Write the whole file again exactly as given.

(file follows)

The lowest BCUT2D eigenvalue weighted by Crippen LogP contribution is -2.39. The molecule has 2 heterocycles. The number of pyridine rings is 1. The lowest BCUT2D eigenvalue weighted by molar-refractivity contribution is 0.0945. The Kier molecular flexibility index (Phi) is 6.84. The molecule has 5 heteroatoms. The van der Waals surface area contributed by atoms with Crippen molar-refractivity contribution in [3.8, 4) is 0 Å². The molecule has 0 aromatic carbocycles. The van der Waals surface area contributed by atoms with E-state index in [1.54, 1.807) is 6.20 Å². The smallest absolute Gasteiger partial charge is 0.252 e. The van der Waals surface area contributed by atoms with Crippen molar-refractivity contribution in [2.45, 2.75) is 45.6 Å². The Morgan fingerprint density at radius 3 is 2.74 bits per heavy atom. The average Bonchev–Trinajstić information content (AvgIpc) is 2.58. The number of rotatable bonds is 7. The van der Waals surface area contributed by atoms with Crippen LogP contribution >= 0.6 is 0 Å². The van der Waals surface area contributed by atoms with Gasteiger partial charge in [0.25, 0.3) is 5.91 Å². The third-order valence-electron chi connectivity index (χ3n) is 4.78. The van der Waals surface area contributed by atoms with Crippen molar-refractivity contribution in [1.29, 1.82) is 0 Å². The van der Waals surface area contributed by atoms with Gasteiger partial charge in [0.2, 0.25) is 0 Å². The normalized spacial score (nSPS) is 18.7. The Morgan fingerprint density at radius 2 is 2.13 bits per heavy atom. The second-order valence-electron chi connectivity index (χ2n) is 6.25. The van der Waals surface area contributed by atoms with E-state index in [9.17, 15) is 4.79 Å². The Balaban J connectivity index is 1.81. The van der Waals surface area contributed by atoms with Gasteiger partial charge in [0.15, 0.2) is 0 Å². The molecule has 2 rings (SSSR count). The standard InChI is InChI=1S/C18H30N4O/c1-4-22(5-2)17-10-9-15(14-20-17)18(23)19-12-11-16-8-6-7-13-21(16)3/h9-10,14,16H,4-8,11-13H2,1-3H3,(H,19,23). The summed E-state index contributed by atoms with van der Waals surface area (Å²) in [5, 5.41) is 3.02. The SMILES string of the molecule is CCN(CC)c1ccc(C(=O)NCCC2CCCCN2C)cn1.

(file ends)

The lowest BCUT2D eigenvalue weighted by Crippen LogP contribution is -2.39. The molecule has 2 heterocycles. The number of pyridine rings is 1. The lowest BCUT2D eigenvalue weighted by molar-refractivity contribution is 0.0945. The Kier molecular flexibility index (Phi) is 6.84. The molecule has 5 heteroatoms. The van der Waals surface area contributed by atoms with Crippen molar-refractivity contribution in [3.8, 4) is 0 Å². The molecule has 0 aromatic carbocycles. The van der Waals surface area contributed by atoms with E-state index in [1.54, 1.807) is 6.20 Å². The smallest absolute Gasteiger partial charge is 0.252 e. The van der Waals surface area contributed by atoms with Crippen molar-refractivity contribution in [2.45, 2.75) is 45.6 Å². The Morgan fingerprint density at radius 3 is 2.74 bits per heavy atom. The average Bonchev–Trinajstić information content (AvgIpc) is 2.58. The number of rotatable bonds is 7. The van der Waals surface area contributed by atoms with Crippen LogP contribution >= 0.6 is 0 Å². The van der Waals surface area contributed by atoms with Gasteiger partial charge in [0.25, 0.3) is 5.91 Å². The third-order valence-electron chi connectivity index (χ3n) is 4.78. The van der Waals surface area contributed by atoms with Crippen molar-refractivity contribution in [1.29, 1.82) is 0 Å². The van der Waals surface area contributed by atoms with Gasteiger partial charge in [0.2, 0.25) is 0 Å². The normalized spacial score (nSPS) is 18.7. The Morgan fingerprint density at radius 2 is 2.13 bits per heavy atom. The second-order valence-electron chi connectivity index (χ2n) is 6.25. The van der Waals surface area contributed by atoms with E-state index in [9.17, 15) is 4.79 Å². The Balaban J connectivity index is 1.81. The van der Waals surface area contributed by atoms with Gasteiger partial charge in [0.15, 0.2) is 0 Å². The molecule has 2 rings (SSSR count). The standard InChI is InChI=1S/C18H30N4O/c1-4-22(5-2)17-10-9-15(14-20-17)18(23)19-12-11-16-8-6-7-13-21(16)3/h9-10,14,16H,4-8,11-13H2,1-3H3,(H,19,23). The summed E-state index contributed by atoms with van der Waals surface area (Å²) in [5, 5.41) is 3.02. The SMILES string of the molecule is CCN(CC)c1ccc(C(=O)NCCC2CCCCN2C)cn1.